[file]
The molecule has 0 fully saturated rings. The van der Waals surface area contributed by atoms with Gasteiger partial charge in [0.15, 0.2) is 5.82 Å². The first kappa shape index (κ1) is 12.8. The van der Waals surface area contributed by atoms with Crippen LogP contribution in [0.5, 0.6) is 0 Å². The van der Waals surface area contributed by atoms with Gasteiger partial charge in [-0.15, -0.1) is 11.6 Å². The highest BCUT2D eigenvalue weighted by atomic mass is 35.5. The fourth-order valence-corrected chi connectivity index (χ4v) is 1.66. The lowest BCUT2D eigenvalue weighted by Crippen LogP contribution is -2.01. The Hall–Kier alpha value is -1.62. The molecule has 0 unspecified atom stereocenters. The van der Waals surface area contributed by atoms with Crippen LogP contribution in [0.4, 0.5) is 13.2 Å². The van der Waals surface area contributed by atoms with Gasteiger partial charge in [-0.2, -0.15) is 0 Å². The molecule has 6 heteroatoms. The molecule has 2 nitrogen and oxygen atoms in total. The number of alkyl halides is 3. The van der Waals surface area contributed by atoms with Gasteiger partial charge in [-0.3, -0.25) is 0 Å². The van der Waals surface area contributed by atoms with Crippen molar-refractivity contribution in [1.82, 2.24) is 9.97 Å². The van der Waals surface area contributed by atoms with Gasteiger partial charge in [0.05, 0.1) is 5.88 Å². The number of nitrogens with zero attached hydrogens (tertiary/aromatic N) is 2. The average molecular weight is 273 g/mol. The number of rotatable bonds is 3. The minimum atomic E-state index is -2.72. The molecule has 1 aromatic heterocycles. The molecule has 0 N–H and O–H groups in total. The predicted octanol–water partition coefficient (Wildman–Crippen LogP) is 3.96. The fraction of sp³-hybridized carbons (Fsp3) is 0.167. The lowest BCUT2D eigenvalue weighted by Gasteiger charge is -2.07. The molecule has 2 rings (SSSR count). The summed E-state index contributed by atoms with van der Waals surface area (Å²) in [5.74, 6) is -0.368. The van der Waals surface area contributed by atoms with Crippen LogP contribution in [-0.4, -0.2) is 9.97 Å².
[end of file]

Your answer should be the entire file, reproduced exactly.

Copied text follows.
The molecule has 0 fully saturated rings. The van der Waals surface area contributed by atoms with Gasteiger partial charge in [0.15, 0.2) is 5.82 Å². The first kappa shape index (κ1) is 12.8. The van der Waals surface area contributed by atoms with Crippen LogP contribution in [0.5, 0.6) is 0 Å². The van der Waals surface area contributed by atoms with Gasteiger partial charge in [-0.15, -0.1) is 11.6 Å². The highest BCUT2D eigenvalue weighted by atomic mass is 35.5. The fourth-order valence-corrected chi connectivity index (χ4v) is 1.66. The lowest BCUT2D eigenvalue weighted by Crippen LogP contribution is -2.01. The Hall–Kier alpha value is -1.62. The molecule has 0 unspecified atom stereocenters. The van der Waals surface area contributed by atoms with Crippen LogP contribution in [0.4, 0.5) is 13.2 Å². The van der Waals surface area contributed by atoms with Gasteiger partial charge in [-0.2, -0.15) is 0 Å². The molecule has 6 heteroatoms. The molecule has 2 nitrogen and oxygen atoms in total. The number of alkyl halides is 3. The van der Waals surface area contributed by atoms with Gasteiger partial charge in [-0.3, -0.25) is 0 Å². The van der Waals surface area contributed by atoms with Crippen molar-refractivity contribution in [1.82, 2.24) is 9.97 Å². The van der Waals surface area contributed by atoms with Gasteiger partial charge in [0.05, 0.1) is 5.88 Å². The number of nitrogens with zero attached hydrogens (tertiary/aromatic N) is 2. The average molecular weight is 273 g/mol. The number of rotatable bonds is 3. The minimum atomic E-state index is -2.72. The molecule has 1 aromatic heterocycles. The molecule has 0 N–H and O–H groups in total. The predicted octanol–water partition coefficient (Wildman–Crippen LogP) is 3.96. The fraction of sp³-hybridized carbons (Fsp3) is 0.167. The lowest BCUT2D eigenvalue weighted by Gasteiger charge is -2.07. The molecule has 2 rings (SSSR count). The summed E-state index contributed by atoms with van der Waals surface area (Å²) in [5.74, 6) is -0.368. The van der Waals surface area contributed by atoms with Crippen LogP contribution in [-0.4, -0.2) is 9.97 Å².